Her previous successes and titles ensure Clijsters will never lack for wildcards from tournaments, as per the WTA regulations. However, the question stemming here is should an exception be made for the former world no. 1 vis-à-vis the special ranking while overlooking the passing of years?

When announcing her imminent return to the Pro Tour on the WTA Insider podcast, Clijsters mentioned about challenging herself. “I don’t feel like I want to prove something. I think for me it’s the challenge…,” she said.

“The love for the sport is obviously still there. But the question still is, am I capable of bringing it to a level where I would like it to be at and where I want it to be at before I want to play at a high level of one of the best women’s sports in the world. I don’t feel like I need to prove anything, but I want to challenge myself and I want to be strong again. This is my marathon. This is where I’m saying, ‘OK, let’s try this’.”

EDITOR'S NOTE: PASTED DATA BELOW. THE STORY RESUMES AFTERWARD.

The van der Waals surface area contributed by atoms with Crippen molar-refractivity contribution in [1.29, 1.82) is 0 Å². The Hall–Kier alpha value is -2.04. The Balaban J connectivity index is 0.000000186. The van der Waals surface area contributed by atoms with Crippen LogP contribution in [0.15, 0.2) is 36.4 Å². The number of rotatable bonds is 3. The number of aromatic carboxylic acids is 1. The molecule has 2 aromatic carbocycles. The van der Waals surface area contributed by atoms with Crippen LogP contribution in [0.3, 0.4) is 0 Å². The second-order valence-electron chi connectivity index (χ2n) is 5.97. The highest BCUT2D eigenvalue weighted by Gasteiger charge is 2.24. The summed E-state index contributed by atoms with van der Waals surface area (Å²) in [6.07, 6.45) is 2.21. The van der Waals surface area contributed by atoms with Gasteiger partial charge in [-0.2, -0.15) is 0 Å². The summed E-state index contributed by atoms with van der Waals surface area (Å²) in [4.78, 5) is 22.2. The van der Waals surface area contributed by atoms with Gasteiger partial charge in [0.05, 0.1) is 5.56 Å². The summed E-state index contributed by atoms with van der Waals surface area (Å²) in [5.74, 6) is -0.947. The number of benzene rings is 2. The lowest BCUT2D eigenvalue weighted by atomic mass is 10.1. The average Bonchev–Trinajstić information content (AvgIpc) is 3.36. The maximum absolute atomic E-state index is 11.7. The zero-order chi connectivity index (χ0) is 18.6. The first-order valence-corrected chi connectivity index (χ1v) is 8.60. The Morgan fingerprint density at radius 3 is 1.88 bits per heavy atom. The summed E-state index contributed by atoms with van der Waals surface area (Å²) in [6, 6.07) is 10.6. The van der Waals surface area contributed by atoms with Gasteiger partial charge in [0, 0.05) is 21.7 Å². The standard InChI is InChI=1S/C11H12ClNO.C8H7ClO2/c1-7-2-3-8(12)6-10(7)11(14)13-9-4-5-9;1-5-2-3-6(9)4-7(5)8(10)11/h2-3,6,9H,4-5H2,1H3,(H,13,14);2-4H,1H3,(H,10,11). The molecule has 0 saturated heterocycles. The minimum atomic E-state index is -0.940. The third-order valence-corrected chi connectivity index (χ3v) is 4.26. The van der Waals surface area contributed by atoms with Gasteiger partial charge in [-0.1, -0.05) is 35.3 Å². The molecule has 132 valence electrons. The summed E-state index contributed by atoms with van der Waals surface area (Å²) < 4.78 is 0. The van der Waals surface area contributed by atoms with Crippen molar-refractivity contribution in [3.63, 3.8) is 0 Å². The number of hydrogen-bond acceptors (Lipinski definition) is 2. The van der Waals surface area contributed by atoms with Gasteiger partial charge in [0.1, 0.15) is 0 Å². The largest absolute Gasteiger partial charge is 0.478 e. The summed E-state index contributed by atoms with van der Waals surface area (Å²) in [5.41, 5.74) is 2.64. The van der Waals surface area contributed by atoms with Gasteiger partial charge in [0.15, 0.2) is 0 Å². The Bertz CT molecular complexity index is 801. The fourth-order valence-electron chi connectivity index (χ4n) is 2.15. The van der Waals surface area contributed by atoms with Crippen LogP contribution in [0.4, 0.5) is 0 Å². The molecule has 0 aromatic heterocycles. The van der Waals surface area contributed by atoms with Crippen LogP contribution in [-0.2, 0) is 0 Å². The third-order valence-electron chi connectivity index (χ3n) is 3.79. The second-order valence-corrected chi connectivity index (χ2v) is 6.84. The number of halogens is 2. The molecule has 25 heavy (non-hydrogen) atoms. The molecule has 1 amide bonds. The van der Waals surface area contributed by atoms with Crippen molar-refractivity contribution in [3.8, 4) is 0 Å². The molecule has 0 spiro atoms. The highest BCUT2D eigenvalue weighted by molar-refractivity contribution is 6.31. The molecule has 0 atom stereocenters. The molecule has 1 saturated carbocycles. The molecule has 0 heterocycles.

Clijsters’ path to trying this while taking it on as a challenge need not come at a cost of her being immediately pushed off the deep end in terms of encountering a higher-seeded opponent. The present state of the WTA would make it for an interesting match-up – whenever it happens – but it would also be akin to defeating the purpose underlining her return, regardless of how confident the 2011 Australian Open champion is with her timing.

The norms, too, could be nudged into further relooking easing them towards a player’s preference in ascertaining her post-childbirth return instead of clubbing them, at large. After all, as significant as Williams’ laurels were to usher in changes, Clijsters’ stunner yet again proves the variety that exists in women’s decision-making.